“The Kremlin is doing what it has been doing forever,” he said. Its first candidate is to preserve Vladimir Putin’s power in Russia. That is why the number of people called up for service is much higher in districts, rural areas and small towns.”
However, he said, the Kremlin’s “obey or suppress” approach could backfire when recruits return from the front lines to tell their communities the truth about the war.
“The risks to Vladimir Putin personally have increased significantly,” he said, because the army and the defense sector “have become the essential elements of the Kremlin’s legitimacy.”
Interviews with people in three regions of Russia’s predominantly Muslim Caucasus Mountains indicated widespread fear of mobilization. In Chechnya, a small business owner described seeing a few men on the streets of Grozny, the capital, and said the mosque, which was usually overflowing on Fridays, was a third empty.
In Kabardino-Balkaria, a local activist reported that one village of 2,500 people had recruited 38 people, and that there was talk of young men who had injured themselves to avoid conscription. But few people were protesting, he said, because civic life had been virtually eliminated.
And in Ingushetia, a Russian officer said he was trying to avoid going to Ukraine.
“People are close to panic,” he said. “Police stop cars and hand out recruitment notices.”
Everyone spoke on condition of anonymity for fear of reprisals. Ruslan Totrov, a journalist from the Caucasus region of North Ossetia now based in Dubai, said the recruitment had become a “reality check” for people who supported the war from afar.
“Once this suddenly starts affecting your relatives, loved ones and acquaintances, there is a natural and human defensive reaction,” he said. “The first question that many, many people are starting to ask is: Why?”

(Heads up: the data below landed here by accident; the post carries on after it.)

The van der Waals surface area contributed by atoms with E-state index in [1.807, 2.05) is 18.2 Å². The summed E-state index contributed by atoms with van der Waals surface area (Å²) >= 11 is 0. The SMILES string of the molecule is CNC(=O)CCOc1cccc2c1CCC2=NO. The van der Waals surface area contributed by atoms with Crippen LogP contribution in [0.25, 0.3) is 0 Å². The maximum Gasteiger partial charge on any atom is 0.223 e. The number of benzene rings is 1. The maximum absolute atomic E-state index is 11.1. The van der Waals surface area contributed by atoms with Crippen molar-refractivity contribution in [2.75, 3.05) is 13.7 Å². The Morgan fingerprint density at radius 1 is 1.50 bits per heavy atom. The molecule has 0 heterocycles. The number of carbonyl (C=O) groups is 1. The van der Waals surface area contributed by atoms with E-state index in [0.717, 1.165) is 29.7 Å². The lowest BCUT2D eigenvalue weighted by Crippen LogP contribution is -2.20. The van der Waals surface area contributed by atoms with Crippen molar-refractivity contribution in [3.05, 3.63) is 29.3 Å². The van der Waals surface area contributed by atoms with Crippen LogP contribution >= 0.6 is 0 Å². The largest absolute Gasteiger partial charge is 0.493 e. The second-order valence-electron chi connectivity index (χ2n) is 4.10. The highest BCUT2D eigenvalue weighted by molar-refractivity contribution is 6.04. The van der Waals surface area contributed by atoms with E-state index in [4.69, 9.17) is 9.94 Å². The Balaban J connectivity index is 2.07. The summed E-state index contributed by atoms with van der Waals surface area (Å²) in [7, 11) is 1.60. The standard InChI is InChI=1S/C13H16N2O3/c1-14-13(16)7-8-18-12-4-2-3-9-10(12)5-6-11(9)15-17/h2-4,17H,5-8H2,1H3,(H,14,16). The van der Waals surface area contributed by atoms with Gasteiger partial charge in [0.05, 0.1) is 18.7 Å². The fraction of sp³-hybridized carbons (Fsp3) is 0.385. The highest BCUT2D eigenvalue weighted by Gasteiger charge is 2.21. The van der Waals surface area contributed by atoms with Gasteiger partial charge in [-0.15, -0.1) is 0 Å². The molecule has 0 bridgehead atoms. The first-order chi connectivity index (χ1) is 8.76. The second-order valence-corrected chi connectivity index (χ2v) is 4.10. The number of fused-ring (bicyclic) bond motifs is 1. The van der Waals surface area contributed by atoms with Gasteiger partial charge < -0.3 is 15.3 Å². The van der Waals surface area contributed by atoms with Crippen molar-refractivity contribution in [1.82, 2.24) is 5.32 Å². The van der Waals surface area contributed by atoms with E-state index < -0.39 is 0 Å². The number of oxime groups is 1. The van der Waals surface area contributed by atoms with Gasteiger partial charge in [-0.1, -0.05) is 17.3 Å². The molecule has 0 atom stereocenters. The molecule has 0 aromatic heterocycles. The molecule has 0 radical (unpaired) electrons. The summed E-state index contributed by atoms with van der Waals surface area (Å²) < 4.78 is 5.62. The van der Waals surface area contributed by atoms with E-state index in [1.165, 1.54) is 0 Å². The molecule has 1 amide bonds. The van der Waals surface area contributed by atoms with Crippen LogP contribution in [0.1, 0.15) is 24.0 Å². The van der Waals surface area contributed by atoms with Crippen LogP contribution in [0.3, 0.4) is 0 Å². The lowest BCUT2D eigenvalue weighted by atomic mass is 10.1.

In isolated Yakutia settlements, which often lack high-speed Internet, Russian state television remains the most important source of news for many. Mr Shadrin, the leader of the Yukagir community, described members of his indigenous group – scattered in small villages across the vast area – as largely pro-Kremlin. But after receiving panicked phone calls from moms this week, he suggested that might change.
Mr. Shadrin said Mr. Putin’s support was “off the charts” in rural Yakutia. “Now I think a wake-up process is starting to happen.”
He said that in one of the reindeer herding establishments, four of the twenty shepherds had already been recruited. He said that among the Yokgir, he already knew of seven summoned men, and he expected the number to rise as the hunters and shepherds returned to their villages and received summons. He said the total population of Yukagir is about 1,600, including only 400 men between the ages of 18 and 45.
Several community organizations have published open letters calling for the draft to be suspended for ethnic minorities in the region, asserting that even in World War II, the indigenous population of the Soviet Union in the Arctic was not mobilized because there were so few of them.
“Our villages are small and every man is worth his weight in gold,” Ivan Shamayev, head of the Sakha conference and signer of one message, said in a telephone interview. “Villages will find it difficult to survive without men, which is why they need to know.”
What was most shocking to residents of the area, many said in interviews, was that the recruitment came at a time when families were struggling to prepare for winter. Like much of Siberia, Yakutia has been significantly reshaped by climate change, with rapidly rising temperatures thawing permafrost and contributing to devastating floods.
Warning messages about mobilization were circulated on WhatsApp. A local activist made many of the pleas for help she received. One was from a woman in Verkhoyansk, a region in Siberia where temperatures can dip to minus 90 degrees Fahrenheit. She wrote that her son had not finished repairing the floors of her home that had to be removed after the summer flood.
The woman wrote: “He has two young children, the wife is pregnant, I just had an operation.” “I have no idea how to get through winter.”
The activist, who requested that her name be withheld for her own security, said Yakuts were watching the war on television and knowing Mr. Putin’s argument was a war to protect their country. But so far, they were all very abstract.
“They say on TV that this is about defending the homeland,” she said. “But the threat now is not so much to the homeland as it is to our lives.”
Alina LobzinaAnd the Ivan Nikiburnko And the Valerie Hopkins Contribute to the preparation of reports.